Title IX Protection & Adjudication

Sponsor: Rep. Mike Pelliccioti

An estimate of one in every five womxn are sexually assaulted while they are in college and only around 13% are able to report due to personal or institutional barriers. The WSA recognizes that this issue is not one that exclusively impacts women and folks, and that male-identified and gender non-conforming folks also experience sexual and domestic violence. The WSA is urging the state legislature to increase for survivors of sexual assault by codifing guidelines laid out in the 2011 “Dear Colleague” letter from the Department of Education.


Veteran Tuition Waivers 

Currently, student veterans who receive a general discharge under honorable conditions are commonly are ineligible to receive the educational benefits that other veterans are able to. Additionally, a 200 unit cap on academic credits prevents student veterans from attaining a four-year degree. Our legislative priority aims to: Increase tuition waiver from 200 to 250 credits, and expands the definition of "eligible veteran or National Guard member" for the purposes of tuition waivers at the public institutions of higher education to veteran or National Guard members who received a general discharge under honorable conditions.

Wrap Around Services for Students Experiencing Homelessness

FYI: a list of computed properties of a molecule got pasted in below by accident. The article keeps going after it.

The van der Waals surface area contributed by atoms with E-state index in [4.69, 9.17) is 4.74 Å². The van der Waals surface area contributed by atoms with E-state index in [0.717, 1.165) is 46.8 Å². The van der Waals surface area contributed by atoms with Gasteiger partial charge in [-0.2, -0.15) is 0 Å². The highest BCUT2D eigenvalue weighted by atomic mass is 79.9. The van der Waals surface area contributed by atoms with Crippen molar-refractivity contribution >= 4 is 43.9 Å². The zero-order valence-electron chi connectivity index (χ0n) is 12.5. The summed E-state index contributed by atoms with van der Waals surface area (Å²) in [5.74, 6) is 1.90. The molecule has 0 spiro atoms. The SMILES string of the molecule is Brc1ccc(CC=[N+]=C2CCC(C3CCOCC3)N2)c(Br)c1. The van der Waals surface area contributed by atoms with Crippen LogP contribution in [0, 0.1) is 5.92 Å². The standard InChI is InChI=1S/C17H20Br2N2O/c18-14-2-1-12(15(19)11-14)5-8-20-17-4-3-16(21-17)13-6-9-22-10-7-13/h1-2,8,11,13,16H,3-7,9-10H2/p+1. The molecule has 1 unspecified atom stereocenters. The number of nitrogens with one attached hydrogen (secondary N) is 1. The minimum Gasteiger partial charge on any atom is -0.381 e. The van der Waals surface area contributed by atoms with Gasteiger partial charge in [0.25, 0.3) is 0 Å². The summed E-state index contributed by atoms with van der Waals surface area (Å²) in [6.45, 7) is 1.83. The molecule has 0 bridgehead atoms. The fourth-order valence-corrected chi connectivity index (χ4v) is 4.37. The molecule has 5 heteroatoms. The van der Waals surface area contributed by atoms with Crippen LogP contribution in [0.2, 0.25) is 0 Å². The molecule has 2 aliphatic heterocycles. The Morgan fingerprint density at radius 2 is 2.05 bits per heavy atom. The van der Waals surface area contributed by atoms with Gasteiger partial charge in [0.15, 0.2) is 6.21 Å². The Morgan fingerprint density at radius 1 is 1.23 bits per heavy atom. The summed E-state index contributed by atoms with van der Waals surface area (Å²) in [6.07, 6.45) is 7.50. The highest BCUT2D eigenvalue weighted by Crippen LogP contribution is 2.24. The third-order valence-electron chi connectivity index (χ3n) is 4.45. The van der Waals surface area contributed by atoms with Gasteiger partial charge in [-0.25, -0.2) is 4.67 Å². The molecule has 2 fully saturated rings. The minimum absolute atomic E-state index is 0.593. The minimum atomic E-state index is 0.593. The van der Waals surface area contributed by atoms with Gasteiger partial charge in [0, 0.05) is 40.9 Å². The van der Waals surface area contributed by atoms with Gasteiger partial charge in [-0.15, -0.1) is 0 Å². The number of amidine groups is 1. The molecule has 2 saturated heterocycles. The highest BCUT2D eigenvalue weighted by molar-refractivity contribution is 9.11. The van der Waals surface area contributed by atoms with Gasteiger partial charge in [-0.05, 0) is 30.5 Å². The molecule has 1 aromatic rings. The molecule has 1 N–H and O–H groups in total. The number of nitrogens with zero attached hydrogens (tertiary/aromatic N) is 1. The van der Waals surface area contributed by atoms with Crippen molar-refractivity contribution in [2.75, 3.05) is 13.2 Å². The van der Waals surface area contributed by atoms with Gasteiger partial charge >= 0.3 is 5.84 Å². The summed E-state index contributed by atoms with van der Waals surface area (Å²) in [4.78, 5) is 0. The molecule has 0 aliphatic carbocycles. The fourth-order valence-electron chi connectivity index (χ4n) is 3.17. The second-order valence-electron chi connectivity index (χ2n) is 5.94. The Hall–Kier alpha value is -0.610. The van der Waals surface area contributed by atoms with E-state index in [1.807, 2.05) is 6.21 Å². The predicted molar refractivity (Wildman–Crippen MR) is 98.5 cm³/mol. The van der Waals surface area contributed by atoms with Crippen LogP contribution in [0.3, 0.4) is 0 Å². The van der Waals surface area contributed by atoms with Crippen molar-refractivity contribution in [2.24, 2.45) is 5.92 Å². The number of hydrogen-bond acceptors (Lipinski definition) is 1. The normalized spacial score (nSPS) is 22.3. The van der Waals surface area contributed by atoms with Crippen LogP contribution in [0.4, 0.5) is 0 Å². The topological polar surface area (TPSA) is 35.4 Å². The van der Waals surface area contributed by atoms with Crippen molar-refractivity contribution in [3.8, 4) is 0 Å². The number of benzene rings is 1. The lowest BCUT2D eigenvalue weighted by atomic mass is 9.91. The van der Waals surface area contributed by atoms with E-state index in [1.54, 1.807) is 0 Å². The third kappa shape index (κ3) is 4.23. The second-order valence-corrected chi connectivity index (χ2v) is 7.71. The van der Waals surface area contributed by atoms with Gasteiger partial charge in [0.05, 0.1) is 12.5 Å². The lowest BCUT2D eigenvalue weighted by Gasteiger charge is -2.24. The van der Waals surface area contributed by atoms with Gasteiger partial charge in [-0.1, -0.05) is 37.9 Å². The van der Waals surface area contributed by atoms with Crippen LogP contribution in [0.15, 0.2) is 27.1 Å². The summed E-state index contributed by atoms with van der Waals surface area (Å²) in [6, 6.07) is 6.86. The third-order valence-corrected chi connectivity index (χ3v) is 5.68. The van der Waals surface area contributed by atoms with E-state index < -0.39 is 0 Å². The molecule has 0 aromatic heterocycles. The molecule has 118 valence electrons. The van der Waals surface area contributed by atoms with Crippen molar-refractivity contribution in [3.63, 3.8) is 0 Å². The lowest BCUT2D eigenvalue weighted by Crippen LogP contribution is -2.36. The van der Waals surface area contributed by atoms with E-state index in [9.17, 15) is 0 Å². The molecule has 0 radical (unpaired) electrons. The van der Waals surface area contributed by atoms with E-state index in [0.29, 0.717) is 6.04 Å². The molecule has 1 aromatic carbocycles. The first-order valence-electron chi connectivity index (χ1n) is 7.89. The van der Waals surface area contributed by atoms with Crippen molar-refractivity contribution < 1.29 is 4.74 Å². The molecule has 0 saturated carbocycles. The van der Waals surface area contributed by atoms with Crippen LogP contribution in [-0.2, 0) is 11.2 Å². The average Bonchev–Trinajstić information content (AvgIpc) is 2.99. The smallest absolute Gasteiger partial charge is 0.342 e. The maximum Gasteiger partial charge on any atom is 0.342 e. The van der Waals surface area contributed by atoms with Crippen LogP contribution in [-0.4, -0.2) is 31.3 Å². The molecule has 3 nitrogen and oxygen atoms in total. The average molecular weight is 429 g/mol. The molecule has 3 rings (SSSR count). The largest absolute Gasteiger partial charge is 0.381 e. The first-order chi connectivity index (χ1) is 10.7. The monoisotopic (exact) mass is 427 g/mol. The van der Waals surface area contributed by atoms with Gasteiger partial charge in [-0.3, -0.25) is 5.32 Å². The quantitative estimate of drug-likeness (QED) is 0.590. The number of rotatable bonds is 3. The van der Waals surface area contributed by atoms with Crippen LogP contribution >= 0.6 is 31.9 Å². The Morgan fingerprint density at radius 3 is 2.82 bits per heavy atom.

Rep. Ortiz-Self and Senator Emily Randall

HB1572 & SB5800 would establish a pilot program at certain universities within the state of Washington, that would look at ways to use already existing resources as well as finding new ways to help support our Homeless Students get through and be successful in college. This is done through a variety of potential supports ranging from laundry & shower services, free or reduced meal plans, to case management among a variety of different methods that will be looked at to help support these students.

Native American Opportunity Scholarship

Senator John McCoy and Rep. Drew Hansen

The Native American Opportunity Scholarship Act (HB2001 & SB5709) would establish a scholarship fund with joint contributions from the State of Washington & The 29 Tribes within the State. This funding would fund the scholarship for the enrolled tribal members within the state of Washington and ensuring that these students will not have to take on debt to achieve their dream of college.

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Executive Director - Guillermo Rogel Jr. |